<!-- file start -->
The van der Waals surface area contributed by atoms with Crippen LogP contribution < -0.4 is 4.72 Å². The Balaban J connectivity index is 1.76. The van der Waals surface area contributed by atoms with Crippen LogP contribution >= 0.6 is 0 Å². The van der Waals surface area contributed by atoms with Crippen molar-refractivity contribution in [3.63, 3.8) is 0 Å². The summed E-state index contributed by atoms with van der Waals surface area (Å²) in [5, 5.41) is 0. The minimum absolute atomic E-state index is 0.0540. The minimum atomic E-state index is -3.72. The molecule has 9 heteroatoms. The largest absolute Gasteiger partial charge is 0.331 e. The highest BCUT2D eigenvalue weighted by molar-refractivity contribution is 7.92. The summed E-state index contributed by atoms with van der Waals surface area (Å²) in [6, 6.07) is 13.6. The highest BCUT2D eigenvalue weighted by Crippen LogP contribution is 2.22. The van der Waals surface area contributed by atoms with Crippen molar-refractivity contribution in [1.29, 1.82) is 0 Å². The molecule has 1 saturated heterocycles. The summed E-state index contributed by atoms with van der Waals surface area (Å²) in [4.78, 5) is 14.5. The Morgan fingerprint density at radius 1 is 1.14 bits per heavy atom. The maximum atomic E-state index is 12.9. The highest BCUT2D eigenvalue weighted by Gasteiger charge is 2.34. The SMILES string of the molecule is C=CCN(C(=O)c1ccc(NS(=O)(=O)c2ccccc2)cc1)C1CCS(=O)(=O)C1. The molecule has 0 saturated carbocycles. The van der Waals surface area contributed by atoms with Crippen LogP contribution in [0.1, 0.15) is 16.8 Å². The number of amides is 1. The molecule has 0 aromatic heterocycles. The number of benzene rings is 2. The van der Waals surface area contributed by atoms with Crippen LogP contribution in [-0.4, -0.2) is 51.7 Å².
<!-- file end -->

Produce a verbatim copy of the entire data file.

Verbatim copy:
The van der Waals surface area contributed by atoms with Crippen LogP contribution < -0.4 is 4.72 Å². The Balaban J connectivity index is 1.76. The van der Waals surface area contributed by atoms with Crippen LogP contribution >= 0.6 is 0 Å². The van der Waals surface area contributed by atoms with Crippen molar-refractivity contribution in [3.63, 3.8) is 0 Å². The summed E-state index contributed by atoms with van der Waals surface area (Å²) in [5, 5.41) is 0. The minimum absolute atomic E-state index is 0.0540. The minimum atomic E-state index is -3.72. The molecule has 9 heteroatoms. The largest absolute Gasteiger partial charge is 0.331 e. The highest BCUT2D eigenvalue weighted by molar-refractivity contribution is 7.92. The summed E-state index contributed by atoms with van der Waals surface area (Å²) in [6, 6.07) is 13.6. The highest BCUT2D eigenvalue weighted by Crippen LogP contribution is 2.22. The van der Waals surface area contributed by atoms with Crippen molar-refractivity contribution in [1.29, 1.82) is 0 Å². The molecule has 1 saturated heterocycles. The summed E-state index contributed by atoms with van der Waals surface area (Å²) in [4.78, 5) is 14.5. The Morgan fingerprint density at radius 1 is 1.14 bits per heavy atom. The maximum atomic E-state index is 12.9. The highest BCUT2D eigenvalue weighted by Gasteiger charge is 2.34. The SMILES string of the molecule is C=CCN(C(=O)c1ccc(NS(=O)(=O)c2ccccc2)cc1)C1CCS(=O)(=O)C1. The molecule has 0 saturated carbocycles. The van der Waals surface area contributed by atoms with Crippen LogP contribution in [0.1, 0.15) is 16.8 Å². The number of amides is 1. The molecule has 0 aromatic heterocycles. The number of benzene rings is 2. The van der Waals surface area contributed by atoms with Crippen LogP contribution in [-0.4, -0.2) is 51.7 Å².